Written: January 15, 2001
Ever wish that you had proof of psychic phenomena? Ever wonder if this kind of magic exists? What if that kind of phenomena inhabited a widowed mother of three in the Southern US? These and many other questions are asked as director Sam Raimi allows the audience to unwrap his film, “The Gift”.
“The Gift” refers to a hidden clairvoyant power dwelling in a recently widowed mother of three. Her name is Annie Wilson (played by Cate Blanchett) and she is doing her very best to raise her three boys. To make ends meet and help keep away money collectors, Annie takes readings for people. Readings, as she calls them, roughly translate as brief glimpses into a client’s future with the help of a deck of basic tarot cards.
Annie’s readings have become a phenomenon as she caters to a wide range of people in her community. Some of Annie’s clients include Valerie, (Hilary Swank) an abused housewife who is hopelessly lost, and Buddy, a tormented mechanic (Giovanni Ribisi).
During a reading Valerie speaks to Annie about her heavily abusive husband, Donny (Keanu Reeves). She talks about leaving him but worries he may kill her. Annie pleads with Valerie to leave Donny. Valerie shrugs it off and leaves. That very night, Annie hears a heavy knocking on her door. She looks out and sees that Donny has come a calling. Donny explodes after he is let in. He threatens Annie and her three boys. Donny screams, “Satan will come for you witch!!” as he stomps out the door.
As Annie’s confrontations with Donny continue the town is gripped by a vicious disappearance. The town’s richest girl, Jessica King (Katie Holmes), has disappeared and suspected to be murdered. Desperate to find the girl, the town sheriff, the Jessica’s father and her fiancé (Greg Kinnear) approach Annie for a reading. Once the reading begins you know that this film is headed for an apocalyptic confrontation. What happened to Jessica and who is responsible?
“The Gift” is a brilliantly written film that really draws the audience into the small town and its quirky residents. I loved how the language and nature of the people so captivated a hometown atmosphere.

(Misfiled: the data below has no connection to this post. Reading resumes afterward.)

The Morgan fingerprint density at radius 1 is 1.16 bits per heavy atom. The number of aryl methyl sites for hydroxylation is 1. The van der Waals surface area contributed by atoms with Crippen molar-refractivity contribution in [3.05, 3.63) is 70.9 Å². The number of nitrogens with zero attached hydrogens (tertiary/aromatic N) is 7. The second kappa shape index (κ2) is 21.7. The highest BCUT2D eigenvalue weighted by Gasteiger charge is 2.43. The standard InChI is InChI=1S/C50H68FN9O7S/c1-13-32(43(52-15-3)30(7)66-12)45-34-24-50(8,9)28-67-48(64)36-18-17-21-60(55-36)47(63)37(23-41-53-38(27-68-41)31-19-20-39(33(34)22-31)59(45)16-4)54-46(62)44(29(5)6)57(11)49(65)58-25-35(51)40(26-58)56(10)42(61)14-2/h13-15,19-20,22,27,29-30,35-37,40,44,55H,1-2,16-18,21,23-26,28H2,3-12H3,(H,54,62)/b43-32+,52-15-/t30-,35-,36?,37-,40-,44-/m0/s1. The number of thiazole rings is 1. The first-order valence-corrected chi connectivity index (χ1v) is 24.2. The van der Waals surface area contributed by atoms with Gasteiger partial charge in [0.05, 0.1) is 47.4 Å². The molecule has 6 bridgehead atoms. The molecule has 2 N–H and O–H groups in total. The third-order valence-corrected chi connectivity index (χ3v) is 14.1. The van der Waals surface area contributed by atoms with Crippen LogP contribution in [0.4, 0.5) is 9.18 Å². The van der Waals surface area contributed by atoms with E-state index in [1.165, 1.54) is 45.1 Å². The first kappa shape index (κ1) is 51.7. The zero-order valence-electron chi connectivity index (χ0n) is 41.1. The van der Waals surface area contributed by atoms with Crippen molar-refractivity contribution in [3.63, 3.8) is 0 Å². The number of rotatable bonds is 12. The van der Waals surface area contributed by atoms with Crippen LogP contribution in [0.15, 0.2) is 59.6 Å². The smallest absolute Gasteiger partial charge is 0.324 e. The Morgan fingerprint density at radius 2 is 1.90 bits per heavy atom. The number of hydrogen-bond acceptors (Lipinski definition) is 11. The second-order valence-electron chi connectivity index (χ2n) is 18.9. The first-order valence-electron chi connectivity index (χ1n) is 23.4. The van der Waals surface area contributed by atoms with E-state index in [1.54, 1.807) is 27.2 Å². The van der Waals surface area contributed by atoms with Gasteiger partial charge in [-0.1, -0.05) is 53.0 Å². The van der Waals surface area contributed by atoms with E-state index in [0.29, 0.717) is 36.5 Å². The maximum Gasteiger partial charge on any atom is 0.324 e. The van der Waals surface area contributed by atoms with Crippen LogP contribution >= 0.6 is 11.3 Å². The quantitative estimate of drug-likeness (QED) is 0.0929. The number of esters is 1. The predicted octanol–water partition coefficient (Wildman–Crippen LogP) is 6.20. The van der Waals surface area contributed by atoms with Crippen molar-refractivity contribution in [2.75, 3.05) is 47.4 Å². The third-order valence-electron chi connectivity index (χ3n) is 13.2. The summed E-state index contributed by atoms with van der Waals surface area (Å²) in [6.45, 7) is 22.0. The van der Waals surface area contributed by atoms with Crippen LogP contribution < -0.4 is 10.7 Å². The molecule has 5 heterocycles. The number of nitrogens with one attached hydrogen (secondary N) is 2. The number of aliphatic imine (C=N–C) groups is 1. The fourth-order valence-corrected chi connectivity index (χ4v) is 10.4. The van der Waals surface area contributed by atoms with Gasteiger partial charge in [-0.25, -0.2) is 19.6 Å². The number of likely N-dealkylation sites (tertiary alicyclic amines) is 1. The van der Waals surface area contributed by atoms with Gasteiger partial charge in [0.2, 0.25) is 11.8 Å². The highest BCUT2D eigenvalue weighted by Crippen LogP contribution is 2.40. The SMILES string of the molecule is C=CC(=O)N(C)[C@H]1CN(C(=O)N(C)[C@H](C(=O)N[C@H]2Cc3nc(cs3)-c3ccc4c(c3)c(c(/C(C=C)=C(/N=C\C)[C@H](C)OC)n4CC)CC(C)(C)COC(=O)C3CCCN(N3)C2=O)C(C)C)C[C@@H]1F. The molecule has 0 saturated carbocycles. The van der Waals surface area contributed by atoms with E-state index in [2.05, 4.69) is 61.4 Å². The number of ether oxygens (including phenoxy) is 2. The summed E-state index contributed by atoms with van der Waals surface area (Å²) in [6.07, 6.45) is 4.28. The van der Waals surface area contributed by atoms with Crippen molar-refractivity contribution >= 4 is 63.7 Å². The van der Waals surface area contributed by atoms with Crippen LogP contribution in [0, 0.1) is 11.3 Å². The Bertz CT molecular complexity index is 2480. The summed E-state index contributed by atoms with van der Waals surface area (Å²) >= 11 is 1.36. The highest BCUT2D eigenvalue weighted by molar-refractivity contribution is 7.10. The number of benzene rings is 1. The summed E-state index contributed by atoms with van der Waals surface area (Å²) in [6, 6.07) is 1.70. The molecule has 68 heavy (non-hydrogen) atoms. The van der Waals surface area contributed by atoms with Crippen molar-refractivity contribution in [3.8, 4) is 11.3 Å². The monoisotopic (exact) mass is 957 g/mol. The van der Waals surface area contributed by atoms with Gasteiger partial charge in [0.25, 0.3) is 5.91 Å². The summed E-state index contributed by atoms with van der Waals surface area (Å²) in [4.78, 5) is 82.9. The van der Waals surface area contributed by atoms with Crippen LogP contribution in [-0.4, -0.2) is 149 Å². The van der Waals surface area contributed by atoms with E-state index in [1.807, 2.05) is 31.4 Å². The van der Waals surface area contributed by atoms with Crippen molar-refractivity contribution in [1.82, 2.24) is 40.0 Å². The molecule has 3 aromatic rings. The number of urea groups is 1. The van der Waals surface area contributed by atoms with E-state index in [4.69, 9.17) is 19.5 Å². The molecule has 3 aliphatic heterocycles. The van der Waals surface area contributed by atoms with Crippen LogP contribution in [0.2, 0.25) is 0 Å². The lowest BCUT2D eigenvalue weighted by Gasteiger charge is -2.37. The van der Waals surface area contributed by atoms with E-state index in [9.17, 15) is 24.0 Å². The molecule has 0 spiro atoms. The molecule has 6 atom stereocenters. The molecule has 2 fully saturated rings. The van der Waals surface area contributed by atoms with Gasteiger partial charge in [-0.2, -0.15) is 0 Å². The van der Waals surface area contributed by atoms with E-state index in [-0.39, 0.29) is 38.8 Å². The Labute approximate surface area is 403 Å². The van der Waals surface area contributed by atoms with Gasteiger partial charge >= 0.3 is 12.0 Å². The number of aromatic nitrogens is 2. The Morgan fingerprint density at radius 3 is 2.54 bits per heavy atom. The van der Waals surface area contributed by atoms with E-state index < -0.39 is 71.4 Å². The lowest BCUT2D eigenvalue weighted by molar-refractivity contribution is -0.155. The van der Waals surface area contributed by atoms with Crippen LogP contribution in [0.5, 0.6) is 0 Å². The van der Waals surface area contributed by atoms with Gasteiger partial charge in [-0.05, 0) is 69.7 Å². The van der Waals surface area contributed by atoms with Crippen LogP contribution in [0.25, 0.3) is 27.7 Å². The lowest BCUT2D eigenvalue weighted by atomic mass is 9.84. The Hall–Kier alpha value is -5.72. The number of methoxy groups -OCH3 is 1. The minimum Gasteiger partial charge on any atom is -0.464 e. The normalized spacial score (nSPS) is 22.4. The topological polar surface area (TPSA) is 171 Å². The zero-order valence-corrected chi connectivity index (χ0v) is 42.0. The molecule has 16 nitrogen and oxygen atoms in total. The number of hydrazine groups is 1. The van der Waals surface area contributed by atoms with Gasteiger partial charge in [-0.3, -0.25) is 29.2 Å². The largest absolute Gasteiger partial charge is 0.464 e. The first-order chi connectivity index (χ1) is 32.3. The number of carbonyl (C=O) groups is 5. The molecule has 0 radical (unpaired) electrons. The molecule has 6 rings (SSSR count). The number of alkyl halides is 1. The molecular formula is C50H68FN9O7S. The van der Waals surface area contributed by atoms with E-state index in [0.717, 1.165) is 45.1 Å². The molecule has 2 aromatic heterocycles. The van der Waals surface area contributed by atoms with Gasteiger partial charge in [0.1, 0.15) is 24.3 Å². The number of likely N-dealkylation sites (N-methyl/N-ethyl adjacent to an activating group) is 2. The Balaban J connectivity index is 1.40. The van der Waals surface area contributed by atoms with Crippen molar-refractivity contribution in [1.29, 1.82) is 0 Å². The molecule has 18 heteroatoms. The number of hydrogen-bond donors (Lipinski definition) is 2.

Director Sam Raimi was brilliant in bringing together another beautiful cast. Heading that cast with one of the stand out performances is Cate Blanchett, whose poignant depiction as the town’s seer is dramatic and brilliant. This actress really knows how to blend and dissolve into each role she plays.
Another standout is Katie Holmes, who is delicious, as a venomous spoiled tart who sleeps with three of the leading men. Holmes has vanquished her shy girl image with this role. The final standout had to be the villain of the story, Donny played beautifully by Keanu Reeves. Keanu commands a lot of hatred from the audience and does so with finesse.
Aside from this brilliance, Raimi’s film isn’t totally flawless. Where the flaws may occur are in the subplots and in a couple bored actors who don’t really have a chance to shine. The actors I refer to are Ribisi, Swank and Kinnear.
These performances do the job and make the film interesting but they really don’t allow any stretch for these actors.
In some scenes Kinnear will shrug up the wrinkles on his forehead and deliver a brooding look. Maybe it’s just me but it seemed a little forced even for Kinnear. My problem with Ribisi is that I have seen this kind of performance from him before and his subplot involving his father was quite harsh.
Finally I come to Swank, who really can’t be held accountable for her performance. She basically did her job, collected the paycheck and went home. There really wasn’t enough meat in the character of Valerie to really emerge further. For the most part these atmosphere imperfections couldn’t be helped but they did bug me a little.
The script, the standouts and the direction are brilliant. “The Gift” is a good film.
(4 out of 5)
So Says the Soothsayer.